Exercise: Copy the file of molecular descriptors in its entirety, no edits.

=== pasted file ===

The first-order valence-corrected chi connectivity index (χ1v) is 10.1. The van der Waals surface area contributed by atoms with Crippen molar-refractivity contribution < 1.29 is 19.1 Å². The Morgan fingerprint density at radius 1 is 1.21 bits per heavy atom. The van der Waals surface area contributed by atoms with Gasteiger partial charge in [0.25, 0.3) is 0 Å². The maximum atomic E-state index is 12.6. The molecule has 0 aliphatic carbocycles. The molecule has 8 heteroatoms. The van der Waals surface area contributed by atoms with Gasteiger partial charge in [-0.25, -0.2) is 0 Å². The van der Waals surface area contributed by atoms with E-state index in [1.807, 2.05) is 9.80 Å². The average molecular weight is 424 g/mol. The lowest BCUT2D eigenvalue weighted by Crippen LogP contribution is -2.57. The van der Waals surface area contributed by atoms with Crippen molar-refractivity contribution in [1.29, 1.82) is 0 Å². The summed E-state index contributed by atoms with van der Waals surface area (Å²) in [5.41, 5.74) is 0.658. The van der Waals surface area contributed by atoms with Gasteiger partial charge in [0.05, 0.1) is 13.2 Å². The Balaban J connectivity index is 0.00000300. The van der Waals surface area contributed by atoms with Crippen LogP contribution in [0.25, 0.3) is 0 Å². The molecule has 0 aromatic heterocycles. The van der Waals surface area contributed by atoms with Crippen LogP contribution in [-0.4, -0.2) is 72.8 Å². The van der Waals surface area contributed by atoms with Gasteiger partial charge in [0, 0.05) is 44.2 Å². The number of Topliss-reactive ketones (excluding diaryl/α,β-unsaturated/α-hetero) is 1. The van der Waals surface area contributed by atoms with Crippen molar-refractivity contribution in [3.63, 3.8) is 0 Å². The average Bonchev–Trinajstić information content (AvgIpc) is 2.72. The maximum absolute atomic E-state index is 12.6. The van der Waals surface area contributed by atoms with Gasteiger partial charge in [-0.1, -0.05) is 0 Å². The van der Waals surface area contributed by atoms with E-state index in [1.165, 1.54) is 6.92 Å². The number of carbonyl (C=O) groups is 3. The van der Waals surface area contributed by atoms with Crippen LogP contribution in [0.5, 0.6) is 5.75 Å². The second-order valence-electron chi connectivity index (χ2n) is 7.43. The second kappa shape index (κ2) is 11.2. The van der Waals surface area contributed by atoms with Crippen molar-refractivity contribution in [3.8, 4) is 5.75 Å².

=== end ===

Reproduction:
The first-order valence-corrected chi connectivity index (χ1v) is 10.1. The van der Waals surface area contributed by atoms with Crippen molar-refractivity contribution < 1.29 is 19.1 Å². The Morgan fingerprint density at radius 1 is 1.21 bits per heavy atom. The van der Waals surface area contributed by atoms with Gasteiger partial charge in [0.25, 0.3) is 0 Å². The maximum atomic E-state index is 12.6. The molecule has 0 aliphatic carbocycles. The molecule has 8 heteroatoms. The van der Waals surface area contributed by atoms with Gasteiger partial charge in [-0.25, -0.2) is 0 Å². The van der Waals surface area contributed by atoms with E-state index in [1.807, 2.05) is 9.80 Å². The average molecular weight is 424 g/mol. The lowest BCUT2D eigenvalue weighted by Crippen LogP contribution is -2.57. The van der Waals surface area contributed by atoms with Crippen molar-refractivity contribution in [1.29, 1.82) is 0 Å². The summed E-state index contributed by atoms with van der Waals surface area (Å²) in [5.41, 5.74) is 0.658. The van der Waals surface area contributed by atoms with Gasteiger partial charge in [0.05, 0.1) is 13.2 Å². The Balaban J connectivity index is 0.00000300. The van der Waals surface area contributed by atoms with Crippen LogP contribution in [0.25, 0.3) is 0 Å². The molecule has 0 aromatic heterocycles. The van der Waals surface area contributed by atoms with Crippen LogP contribution in [-0.4, -0.2) is 72.8 Å². The van der Waals surface area contributed by atoms with Gasteiger partial charge in [0, 0.05) is 44.2 Å². The number of Topliss-reactive ketones (excluding diaryl/α,β-unsaturated/α-hetero) is 1. The van der Waals surface area contributed by atoms with Crippen molar-refractivity contribution in [3.63, 3.8) is 0 Å². The average Bonchev–Trinajstić information content (AvgIpc) is 2.72. The maximum absolute atomic E-state index is 12.6. The van der Waals surface area contributed by atoms with Gasteiger partial charge in [-0.1, -0.05) is 0 Å². The van der Waals surface area contributed by atoms with E-state index in [1.165, 1.54) is 6.92 Å². The number of carbonyl (C=O) groups is 3. The van der Waals surface area contributed by atoms with Crippen LogP contribution in [0.5, 0.6) is 5.75 Å². The second-order valence-electron chi connectivity index (χ2n) is 7.43. The second kappa shape index (κ2) is 11.2. The van der Waals surface area contributed by atoms with Crippen molar-refractivity contribution in [3.8, 4) is 5.75 Å².